CapWIN Delivers Drivers License Photos to Police Officers in the Field
COLLEGE PARKWorking in close cooperation with Marylands Motor Vehicle Administration (MVA) the Maryland State Police, and Baltimore City Police, the Capital Wireless Information Net (CapWIN) has successfully integrated drivers license photos into its mobile communications software for first responders. Certified law enforcement officers will now receive drivers license photos via mobile computers (laptops) in their cruisers as part of their standard query of automobile license plates. This is the first time that MVA photos have been made directly available to police officers in the field.
Thanks to the cooperation of MVA and the innovation of CapWIN, gone are the days of a police officer receiving only a radio broadcast of the height, weight, and hair and eye color of an individual, Colonel Terrance B. Sheridan, Superintendent of the Maryland State Police said. Now, Maryland police officers will be able to immediately receive a color photograph to assist them in identifying someone while still on a traffic stop or at a crime scene. This is a significant step forward and proof that Maryland state agencies continue to work together to enhance the safety of our citizens, the safety of our police officers, and our homeland security, Sheridan continued.
In recent years, Marylands MVA has been working to make drivers license photos more easily accessible to law enforcements agencies across the State. We are extremely pleased to support the public safety community by providing them with mobile access to these photos, said John Kuo, MVA Administrator. It is critical in todays security environment that all public agencies work together to effectively and efficiently share critical data, thereby contributing to homeland security initiatives. The MVA is a full partner in these efforts, and we are delighted to have worked with the Maryland State Police and the CapWIN program at the University of Maryland to make this happen, continued Kuo.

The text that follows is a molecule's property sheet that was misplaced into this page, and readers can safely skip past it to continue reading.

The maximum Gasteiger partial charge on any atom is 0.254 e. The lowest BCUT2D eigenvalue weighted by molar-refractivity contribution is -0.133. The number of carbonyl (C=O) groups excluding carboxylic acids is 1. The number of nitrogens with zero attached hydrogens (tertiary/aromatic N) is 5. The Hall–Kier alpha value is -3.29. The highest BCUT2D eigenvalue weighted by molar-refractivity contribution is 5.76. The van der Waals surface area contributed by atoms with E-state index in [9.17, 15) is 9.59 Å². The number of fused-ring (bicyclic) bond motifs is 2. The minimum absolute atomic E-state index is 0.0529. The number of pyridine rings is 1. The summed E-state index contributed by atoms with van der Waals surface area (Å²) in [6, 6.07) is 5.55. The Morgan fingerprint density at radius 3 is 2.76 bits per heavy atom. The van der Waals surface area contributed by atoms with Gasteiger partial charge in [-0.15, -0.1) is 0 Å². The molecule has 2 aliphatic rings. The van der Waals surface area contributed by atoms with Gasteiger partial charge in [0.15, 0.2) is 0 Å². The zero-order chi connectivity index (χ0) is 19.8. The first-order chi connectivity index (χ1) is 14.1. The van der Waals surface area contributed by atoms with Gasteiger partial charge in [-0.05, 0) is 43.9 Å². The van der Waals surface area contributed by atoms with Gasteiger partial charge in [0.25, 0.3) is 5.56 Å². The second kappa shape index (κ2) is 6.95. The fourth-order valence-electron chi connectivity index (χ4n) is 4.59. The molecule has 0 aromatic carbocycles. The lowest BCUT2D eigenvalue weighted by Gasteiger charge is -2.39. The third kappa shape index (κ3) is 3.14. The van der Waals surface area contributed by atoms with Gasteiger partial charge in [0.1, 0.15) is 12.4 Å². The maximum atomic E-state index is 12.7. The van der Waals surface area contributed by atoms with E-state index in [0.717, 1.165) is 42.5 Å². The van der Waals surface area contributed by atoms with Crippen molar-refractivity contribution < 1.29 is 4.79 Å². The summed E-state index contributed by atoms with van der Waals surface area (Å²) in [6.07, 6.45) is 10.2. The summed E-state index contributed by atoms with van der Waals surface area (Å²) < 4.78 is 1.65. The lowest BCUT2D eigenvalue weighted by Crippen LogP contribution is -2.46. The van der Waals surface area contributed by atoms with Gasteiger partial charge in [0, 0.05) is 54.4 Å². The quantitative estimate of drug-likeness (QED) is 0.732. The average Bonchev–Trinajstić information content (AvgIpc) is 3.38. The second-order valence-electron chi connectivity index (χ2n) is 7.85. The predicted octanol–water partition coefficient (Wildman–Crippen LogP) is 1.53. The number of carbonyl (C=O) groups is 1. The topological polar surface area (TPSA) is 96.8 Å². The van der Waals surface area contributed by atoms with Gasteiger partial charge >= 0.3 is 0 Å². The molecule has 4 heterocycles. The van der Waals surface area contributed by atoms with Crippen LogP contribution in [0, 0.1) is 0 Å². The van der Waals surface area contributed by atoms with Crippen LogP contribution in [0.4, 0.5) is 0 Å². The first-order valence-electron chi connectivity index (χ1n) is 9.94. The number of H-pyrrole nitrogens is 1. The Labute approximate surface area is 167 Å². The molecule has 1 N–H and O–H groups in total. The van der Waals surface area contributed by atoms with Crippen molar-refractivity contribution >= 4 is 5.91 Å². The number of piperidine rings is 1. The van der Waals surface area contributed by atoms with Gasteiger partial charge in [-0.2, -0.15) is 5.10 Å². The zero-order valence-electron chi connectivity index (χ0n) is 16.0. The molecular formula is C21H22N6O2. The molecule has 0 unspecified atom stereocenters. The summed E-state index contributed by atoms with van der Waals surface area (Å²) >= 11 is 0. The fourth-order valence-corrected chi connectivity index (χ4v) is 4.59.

The technical solution developed for CapWIN will also compliment MVAs participation in a nationwide effort sponsored by the American Association of Motor Vehicle Administrators (AAMVA) designed to standardize the sharing of drivers license photos across the country. Photos are currently available to all law enforcement officers in Maryland using CapWIN. Later this year, law enforcement officers using CapWIN in Virginia and D.C will also be able to access Maryland MVA photos during traffic stops involving Maryland drivers based on pending agreements between Virginia law enforcement agencies and the Maryland MVA.
CapWINs mobile software already provides access to photo mug shots available through Virginias Criminal Information Network (VCIN). Virginia is also working to provide drivers license photos to CapWIN users in 2007. The integration of Marylands MVA photos represents an important addition to the many operational datasets CapWIN is working to deliver to our first responders in the field, said Tom Henderson, CapWINs Executive Director. CapWINs mission is to connect first responders in the field to each other and to the operational data that they need to work most effectively. We are delighted to serve as the bridge that connects the first responder community to this important information and to facilitate interoperable communications in a way that has never been done before, continued Henderson.
The Capital Wireless Information Net (CapWIN) is a regional Public Safety and Transportation Coalition supported by the Department of Civil and Environmental Engineerings Center for Advanced Transportation Technology (CATT) at the University of Marylands A. James Clark School of Engineering. Developed and governed by a regional group of public safety and transportation officials, the CapWIN system includes an application suite enabling: 1) incident coordination across agencies, regions, disciplines and at all levels of government; 2) secure one-to-one and group messaging as well as a skill-based searchable directory of individual first responders; and 3) access to operational data/resources, including regional transportation data and multiple state/federal law enforcement criminal databases, drivers license photos, state and federal mug shots of wanted persons, violent gang members, and registered sex offenders.
As of today, approximately 3000 first responders from 69 agencies in Maryland, Virginia, and the District of Columbia can now access the CapWIN system.
For more information regarding CapWIN, please contact Carly Keane at 301.403.4601 or at email@example.com. Please visit the CapWIN website at http://www.capwin.org and the CapWIN Training Website at http://www.capwintraining.org.
October 31, 2007